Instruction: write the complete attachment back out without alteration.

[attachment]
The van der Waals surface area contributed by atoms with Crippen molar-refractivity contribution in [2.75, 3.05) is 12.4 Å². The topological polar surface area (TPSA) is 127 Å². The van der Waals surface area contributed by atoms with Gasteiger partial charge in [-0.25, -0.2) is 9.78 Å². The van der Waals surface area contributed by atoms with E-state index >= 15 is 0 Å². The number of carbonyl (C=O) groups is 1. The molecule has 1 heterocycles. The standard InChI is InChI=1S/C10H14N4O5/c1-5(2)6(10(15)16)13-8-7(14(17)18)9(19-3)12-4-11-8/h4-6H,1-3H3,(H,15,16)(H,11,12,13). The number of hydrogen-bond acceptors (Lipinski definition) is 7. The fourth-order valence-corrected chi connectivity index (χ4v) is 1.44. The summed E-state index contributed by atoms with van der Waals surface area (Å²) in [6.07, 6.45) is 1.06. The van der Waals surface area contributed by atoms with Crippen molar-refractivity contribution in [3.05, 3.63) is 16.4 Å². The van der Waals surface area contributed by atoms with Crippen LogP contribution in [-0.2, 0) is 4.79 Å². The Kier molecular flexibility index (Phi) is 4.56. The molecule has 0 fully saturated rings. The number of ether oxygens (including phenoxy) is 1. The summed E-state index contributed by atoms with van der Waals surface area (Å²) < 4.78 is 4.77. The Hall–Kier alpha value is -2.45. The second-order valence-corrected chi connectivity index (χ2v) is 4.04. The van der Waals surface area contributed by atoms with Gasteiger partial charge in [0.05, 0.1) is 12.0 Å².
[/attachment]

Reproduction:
The van der Waals surface area contributed by atoms with Crippen molar-refractivity contribution in [2.75, 3.05) is 12.4 Å². The topological polar surface area (TPSA) is 127 Å². The van der Waals surface area contributed by atoms with Gasteiger partial charge in [-0.25, -0.2) is 9.78 Å². The van der Waals surface area contributed by atoms with E-state index >= 15 is 0 Å². The number of carbonyl (C=O) groups is 1. The molecule has 1 heterocycles. The standard InChI is InChI=1S/C10H14N4O5/c1-5(2)6(10(15)16)13-8-7(14(17)18)9(19-3)12-4-11-8/h4-6H,1-3H3,(H,15,16)(H,11,12,13). The number of hydrogen-bond acceptors (Lipinski definition) is 7. The fourth-order valence-corrected chi connectivity index (χ4v) is 1.44. The summed E-state index contributed by atoms with van der Waals surface area (Å²) in [6.07, 6.45) is 1.06. The van der Waals surface area contributed by atoms with Crippen molar-refractivity contribution in [3.05, 3.63) is 16.4 Å². The van der Waals surface area contributed by atoms with Crippen LogP contribution in [-0.2, 0) is 4.79 Å². The Kier molecular flexibility index (Phi) is 4.56. The molecule has 0 fully saturated rings. The number of ether oxygens (including phenoxy) is 1. The summed E-state index contributed by atoms with van der Waals surface area (Å²) < 4.78 is 4.77. The Hall–Kier alpha value is -2.45. The second-order valence-corrected chi connectivity index (χ2v) is 4.04. The van der Waals surface area contributed by atoms with Gasteiger partial charge in [0.05, 0.1) is 12.0 Å².